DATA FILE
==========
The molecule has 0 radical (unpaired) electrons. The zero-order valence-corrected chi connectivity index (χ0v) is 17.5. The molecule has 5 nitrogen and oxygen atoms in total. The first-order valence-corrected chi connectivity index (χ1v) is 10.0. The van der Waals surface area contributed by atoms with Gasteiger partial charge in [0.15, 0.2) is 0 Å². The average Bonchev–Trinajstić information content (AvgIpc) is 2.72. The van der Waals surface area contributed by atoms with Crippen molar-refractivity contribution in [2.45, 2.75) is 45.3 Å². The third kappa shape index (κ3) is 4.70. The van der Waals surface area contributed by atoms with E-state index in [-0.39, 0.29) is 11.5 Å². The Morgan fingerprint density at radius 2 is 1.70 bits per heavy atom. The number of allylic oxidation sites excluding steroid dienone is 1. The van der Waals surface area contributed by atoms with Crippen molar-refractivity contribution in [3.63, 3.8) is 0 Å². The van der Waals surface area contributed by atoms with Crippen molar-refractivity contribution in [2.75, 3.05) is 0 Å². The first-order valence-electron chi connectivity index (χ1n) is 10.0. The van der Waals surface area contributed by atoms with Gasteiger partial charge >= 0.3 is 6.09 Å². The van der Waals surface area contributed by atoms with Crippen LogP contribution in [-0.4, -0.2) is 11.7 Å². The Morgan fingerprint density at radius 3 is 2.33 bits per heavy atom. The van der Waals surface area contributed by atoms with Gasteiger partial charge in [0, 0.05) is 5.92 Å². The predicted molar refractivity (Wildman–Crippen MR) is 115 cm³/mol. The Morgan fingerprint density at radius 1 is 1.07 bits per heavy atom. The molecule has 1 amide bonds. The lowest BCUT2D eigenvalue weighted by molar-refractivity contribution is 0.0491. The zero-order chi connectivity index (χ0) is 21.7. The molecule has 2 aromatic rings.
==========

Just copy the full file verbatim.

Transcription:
The molecule has 0 radical (unpaired) electrons. The zero-order valence-corrected chi connectivity index (χ0v) is 17.5. The molecule has 5 nitrogen and oxygen atoms in total. The first-order valence-corrected chi connectivity index (χ1v) is 10.0. The van der Waals surface area contributed by atoms with Gasteiger partial charge in [0.15, 0.2) is 0 Å². The average Bonchev–Trinajstić information content (AvgIpc) is 2.72. The van der Waals surface area contributed by atoms with Crippen molar-refractivity contribution in [2.45, 2.75) is 45.3 Å². The third kappa shape index (κ3) is 4.70. The van der Waals surface area contributed by atoms with E-state index in [-0.39, 0.29) is 11.5 Å². The Morgan fingerprint density at radius 2 is 1.70 bits per heavy atom. The number of allylic oxidation sites excluding steroid dienone is 1. The van der Waals surface area contributed by atoms with Crippen molar-refractivity contribution in [3.63, 3.8) is 0 Å². The van der Waals surface area contributed by atoms with Crippen molar-refractivity contribution in [2.75, 3.05) is 0 Å². The first-order valence-electron chi connectivity index (χ1n) is 10.0. The van der Waals surface area contributed by atoms with Gasteiger partial charge >= 0.3 is 6.09 Å². The van der Waals surface area contributed by atoms with Crippen LogP contribution in [-0.4, -0.2) is 11.7 Å². The Morgan fingerprint density at radius 3 is 2.33 bits per heavy atom. The van der Waals surface area contributed by atoms with Gasteiger partial charge in [0, 0.05) is 5.92 Å². The predicted molar refractivity (Wildman–Crippen MR) is 115 cm³/mol. The Morgan fingerprint density at radius 1 is 1.07 bits per heavy atom. The molecule has 1 amide bonds. The lowest BCUT2D eigenvalue weighted by molar-refractivity contribution is 0.0491. The zero-order chi connectivity index (χ0) is 21.7. The molecule has 2 aromatic rings.